Friday, March 14, 2008

Like old times

I've been making the rounds with our advertising sales team the last couple of months. It's more for my benefit than theirs, as I reacquaint myself with people I haven't seen in a while and introduce myself to those I've never met.

Just about everyone is surprised to see me. Most think I'm checking up on my employee's work. Not so. I want to help them make a sale if I can. And I want to hear what people are saying about the newspaper, the economy, politics ... anything.

It can be uncomfortable, as was the case yesterday when one merchant told me she wasn't sure she wanted to spend any more money with us because of news coverage she disliked. I obviously prefer not to get that kind of information, but I do welcome the opportunity to confront it. I like to remind businessmen and women that the reason they should advertise with the Freeman is because it's effective and it brings customers to their establishments. If you aren't getting good results from Freeman advertising, you ought to try something else. But if the Freeman works for you, your dismay with news stories or editorial points of view or whatever shouldn't dissuade you. It's not good business.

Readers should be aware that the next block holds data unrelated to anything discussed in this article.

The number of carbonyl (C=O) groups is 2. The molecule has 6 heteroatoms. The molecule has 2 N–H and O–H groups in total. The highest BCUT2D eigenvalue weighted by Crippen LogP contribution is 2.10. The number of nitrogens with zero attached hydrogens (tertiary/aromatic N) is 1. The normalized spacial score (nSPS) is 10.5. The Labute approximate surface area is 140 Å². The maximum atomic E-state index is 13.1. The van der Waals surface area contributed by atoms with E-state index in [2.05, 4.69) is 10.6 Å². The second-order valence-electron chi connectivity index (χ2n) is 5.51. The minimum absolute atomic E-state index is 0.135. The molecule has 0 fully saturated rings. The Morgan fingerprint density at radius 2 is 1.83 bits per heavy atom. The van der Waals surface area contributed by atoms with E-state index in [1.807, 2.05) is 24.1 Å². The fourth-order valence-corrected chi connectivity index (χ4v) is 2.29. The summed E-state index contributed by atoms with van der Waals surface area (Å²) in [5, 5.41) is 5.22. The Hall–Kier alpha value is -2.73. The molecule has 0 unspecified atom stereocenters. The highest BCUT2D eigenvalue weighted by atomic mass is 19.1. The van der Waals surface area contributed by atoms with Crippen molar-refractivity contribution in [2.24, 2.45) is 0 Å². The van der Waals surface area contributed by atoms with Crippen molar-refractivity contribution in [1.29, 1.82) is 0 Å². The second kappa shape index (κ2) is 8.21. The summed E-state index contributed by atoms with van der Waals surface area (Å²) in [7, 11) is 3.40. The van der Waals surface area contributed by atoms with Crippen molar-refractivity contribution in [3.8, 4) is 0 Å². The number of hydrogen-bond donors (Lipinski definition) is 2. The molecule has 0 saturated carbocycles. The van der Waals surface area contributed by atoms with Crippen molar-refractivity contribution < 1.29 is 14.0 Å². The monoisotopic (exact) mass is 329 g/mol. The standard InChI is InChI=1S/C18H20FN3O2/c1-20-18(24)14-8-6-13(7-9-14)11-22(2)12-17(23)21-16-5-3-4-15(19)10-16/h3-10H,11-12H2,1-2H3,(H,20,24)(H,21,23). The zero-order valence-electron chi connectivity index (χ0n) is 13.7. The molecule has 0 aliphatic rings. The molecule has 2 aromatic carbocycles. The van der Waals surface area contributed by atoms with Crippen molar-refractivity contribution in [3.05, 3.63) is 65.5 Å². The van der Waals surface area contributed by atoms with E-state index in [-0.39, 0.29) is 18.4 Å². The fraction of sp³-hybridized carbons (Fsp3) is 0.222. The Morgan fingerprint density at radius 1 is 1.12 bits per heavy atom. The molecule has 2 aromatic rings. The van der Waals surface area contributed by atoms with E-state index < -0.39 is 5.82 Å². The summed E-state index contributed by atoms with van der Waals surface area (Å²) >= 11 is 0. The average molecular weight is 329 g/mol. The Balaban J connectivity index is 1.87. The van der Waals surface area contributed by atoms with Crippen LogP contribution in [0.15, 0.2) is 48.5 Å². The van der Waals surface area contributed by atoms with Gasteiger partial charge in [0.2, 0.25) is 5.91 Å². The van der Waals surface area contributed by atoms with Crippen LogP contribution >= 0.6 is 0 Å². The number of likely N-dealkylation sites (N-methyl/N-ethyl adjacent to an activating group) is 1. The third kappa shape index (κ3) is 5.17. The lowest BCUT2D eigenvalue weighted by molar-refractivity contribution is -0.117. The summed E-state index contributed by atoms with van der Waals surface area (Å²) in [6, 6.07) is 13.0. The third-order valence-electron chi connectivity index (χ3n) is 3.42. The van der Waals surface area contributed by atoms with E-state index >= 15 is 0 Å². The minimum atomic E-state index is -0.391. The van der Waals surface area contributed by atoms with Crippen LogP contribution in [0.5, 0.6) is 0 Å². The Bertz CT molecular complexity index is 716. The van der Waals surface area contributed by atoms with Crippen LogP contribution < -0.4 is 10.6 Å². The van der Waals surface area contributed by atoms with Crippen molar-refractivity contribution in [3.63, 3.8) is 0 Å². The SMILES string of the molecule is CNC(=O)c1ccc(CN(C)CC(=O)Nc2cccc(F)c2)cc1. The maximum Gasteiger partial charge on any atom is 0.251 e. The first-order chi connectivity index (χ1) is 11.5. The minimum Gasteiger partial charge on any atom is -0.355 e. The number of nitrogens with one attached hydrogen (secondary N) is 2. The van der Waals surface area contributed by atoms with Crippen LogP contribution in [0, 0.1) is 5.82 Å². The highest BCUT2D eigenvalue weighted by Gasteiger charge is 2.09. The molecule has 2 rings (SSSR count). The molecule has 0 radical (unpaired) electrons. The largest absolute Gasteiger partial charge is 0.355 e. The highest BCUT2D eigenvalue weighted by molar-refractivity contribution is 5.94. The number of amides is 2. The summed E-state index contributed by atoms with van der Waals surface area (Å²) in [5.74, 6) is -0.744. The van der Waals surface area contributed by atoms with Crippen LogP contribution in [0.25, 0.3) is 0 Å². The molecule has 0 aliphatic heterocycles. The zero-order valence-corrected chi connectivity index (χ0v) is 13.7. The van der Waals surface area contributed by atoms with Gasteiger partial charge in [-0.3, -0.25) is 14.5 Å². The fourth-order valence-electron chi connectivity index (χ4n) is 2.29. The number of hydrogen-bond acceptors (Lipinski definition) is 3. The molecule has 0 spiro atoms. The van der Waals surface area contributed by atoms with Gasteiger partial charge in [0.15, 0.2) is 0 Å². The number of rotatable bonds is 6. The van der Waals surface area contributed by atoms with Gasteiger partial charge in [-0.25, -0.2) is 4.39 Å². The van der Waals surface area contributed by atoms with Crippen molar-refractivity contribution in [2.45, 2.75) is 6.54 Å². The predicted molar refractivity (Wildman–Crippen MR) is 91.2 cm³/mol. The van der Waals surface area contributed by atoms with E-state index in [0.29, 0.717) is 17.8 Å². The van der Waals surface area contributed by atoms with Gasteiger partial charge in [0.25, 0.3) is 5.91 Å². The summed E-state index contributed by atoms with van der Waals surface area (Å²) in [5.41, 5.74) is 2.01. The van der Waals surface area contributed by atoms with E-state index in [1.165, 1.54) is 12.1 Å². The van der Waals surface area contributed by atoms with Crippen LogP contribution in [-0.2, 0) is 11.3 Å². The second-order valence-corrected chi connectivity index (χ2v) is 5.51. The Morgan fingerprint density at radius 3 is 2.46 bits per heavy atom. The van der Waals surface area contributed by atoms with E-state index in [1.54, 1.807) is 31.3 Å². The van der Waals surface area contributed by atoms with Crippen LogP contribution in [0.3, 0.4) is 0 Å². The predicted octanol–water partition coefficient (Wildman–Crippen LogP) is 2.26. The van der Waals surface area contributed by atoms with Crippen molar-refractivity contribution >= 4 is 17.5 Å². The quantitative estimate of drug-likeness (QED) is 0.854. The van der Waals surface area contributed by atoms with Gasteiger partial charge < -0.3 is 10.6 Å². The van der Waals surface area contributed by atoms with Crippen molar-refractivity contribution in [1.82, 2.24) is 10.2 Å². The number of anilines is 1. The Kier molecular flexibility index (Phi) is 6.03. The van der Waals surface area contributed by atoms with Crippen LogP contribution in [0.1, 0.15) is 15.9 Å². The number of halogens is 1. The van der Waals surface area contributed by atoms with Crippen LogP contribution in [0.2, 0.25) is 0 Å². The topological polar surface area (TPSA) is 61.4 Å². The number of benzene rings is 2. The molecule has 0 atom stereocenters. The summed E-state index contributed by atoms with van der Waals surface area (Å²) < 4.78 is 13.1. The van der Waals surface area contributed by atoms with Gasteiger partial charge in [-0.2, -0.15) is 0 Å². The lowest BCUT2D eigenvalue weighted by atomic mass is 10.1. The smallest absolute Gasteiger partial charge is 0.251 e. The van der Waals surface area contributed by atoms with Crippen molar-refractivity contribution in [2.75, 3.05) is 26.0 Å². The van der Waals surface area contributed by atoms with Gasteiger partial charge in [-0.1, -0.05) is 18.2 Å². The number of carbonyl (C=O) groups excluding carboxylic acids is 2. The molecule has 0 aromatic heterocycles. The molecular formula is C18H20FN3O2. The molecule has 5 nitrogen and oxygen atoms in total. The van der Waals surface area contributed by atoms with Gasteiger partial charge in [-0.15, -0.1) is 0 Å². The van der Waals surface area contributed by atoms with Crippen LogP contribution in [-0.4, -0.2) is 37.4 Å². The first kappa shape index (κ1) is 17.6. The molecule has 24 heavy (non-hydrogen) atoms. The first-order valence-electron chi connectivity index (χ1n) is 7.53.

Anyway, most of my conversations have been entertaining, particularly the one I recently had when we stopped off at Van Gordon and Co., an office supplies store in the heart of Catskill.

Tom Thornton runs the place and he lit up when he realized it was me.

"I called you once," he said.

I didn't remember. Then I did.

Tom's family has run the Orpheum Theater in Saugerties for years. He called one day to ask why the one movie review we publish each week invariably was negative. Tough to sell tickets, you see.

We talked for nearly a half-hour about the quality of movies these days. He bemoaned the kind of films Hollywood is turning out -- and choosing to honor with Oscar nominations. Heck, the only "upbeat" nominee for Best Picture was "Juno", and that was about teen pregnancy.

Anyway, if you want a throwback to a different era, when you strolled along a village's main drag, saying hello to and chatting with the familiar people behind the counters, check in with Tom. It'll seem like old times.
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